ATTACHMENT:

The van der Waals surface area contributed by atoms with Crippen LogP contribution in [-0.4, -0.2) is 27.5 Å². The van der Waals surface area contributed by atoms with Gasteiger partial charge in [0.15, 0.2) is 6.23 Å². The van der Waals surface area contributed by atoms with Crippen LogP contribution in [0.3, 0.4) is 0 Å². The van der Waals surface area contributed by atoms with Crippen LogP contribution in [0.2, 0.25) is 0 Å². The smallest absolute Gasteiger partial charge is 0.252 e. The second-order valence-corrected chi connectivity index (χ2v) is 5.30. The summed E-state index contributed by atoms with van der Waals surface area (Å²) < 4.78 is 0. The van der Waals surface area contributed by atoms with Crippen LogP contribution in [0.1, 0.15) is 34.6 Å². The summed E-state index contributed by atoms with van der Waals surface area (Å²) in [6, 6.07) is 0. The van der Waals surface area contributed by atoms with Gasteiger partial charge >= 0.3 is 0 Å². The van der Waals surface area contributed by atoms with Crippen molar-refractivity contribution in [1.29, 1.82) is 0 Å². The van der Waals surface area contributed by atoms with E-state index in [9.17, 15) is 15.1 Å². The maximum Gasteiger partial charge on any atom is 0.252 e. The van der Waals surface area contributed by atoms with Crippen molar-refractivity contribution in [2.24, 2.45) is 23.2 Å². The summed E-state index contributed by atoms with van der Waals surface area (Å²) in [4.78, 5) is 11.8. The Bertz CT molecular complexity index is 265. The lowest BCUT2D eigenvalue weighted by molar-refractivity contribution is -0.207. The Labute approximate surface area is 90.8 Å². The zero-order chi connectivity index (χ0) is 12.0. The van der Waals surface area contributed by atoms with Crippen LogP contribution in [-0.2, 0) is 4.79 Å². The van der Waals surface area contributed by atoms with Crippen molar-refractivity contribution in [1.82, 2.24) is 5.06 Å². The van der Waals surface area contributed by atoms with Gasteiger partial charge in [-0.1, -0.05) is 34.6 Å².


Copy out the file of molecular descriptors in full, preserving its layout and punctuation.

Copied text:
The van der Waals surface area contributed by atoms with Crippen LogP contribution in [-0.4, -0.2) is 27.5 Å². The van der Waals surface area contributed by atoms with Gasteiger partial charge in [0.15, 0.2) is 6.23 Å². The van der Waals surface area contributed by atoms with Crippen LogP contribution in [0.3, 0.4) is 0 Å². The van der Waals surface area contributed by atoms with Crippen LogP contribution in [0.2, 0.25) is 0 Å². The smallest absolute Gasteiger partial charge is 0.252 e. The second-order valence-corrected chi connectivity index (χ2v) is 5.30. The summed E-state index contributed by atoms with van der Waals surface area (Å²) < 4.78 is 0. The van der Waals surface area contributed by atoms with Crippen LogP contribution in [0.1, 0.15) is 34.6 Å². The summed E-state index contributed by atoms with van der Waals surface area (Å²) in [6, 6.07) is 0. The van der Waals surface area contributed by atoms with Gasteiger partial charge >= 0.3 is 0 Å². The van der Waals surface area contributed by atoms with Crippen molar-refractivity contribution in [1.29, 1.82) is 0 Å². The van der Waals surface area contributed by atoms with E-state index in [9.17, 15) is 15.1 Å². The maximum Gasteiger partial charge on any atom is 0.252 e. The van der Waals surface area contributed by atoms with Crippen molar-refractivity contribution in [2.24, 2.45) is 23.2 Å². The summed E-state index contributed by atoms with van der Waals surface area (Å²) in [4.78, 5) is 11.8. The Bertz CT molecular complexity index is 265. The lowest BCUT2D eigenvalue weighted by molar-refractivity contribution is -0.207. The Labute approximate surface area is 90.8 Å². The zero-order chi connectivity index (χ0) is 12.0. The van der Waals surface area contributed by atoms with Crippen LogP contribution in [-0.2, 0) is 4.79 Å². The van der Waals surface area contributed by atoms with Crippen molar-refractivity contribution in [1.82, 2.24) is 5.06 Å². The van der Waals surface area contributed by atoms with Gasteiger partial charge in [-0.1, -0.05) is 34.6 Å².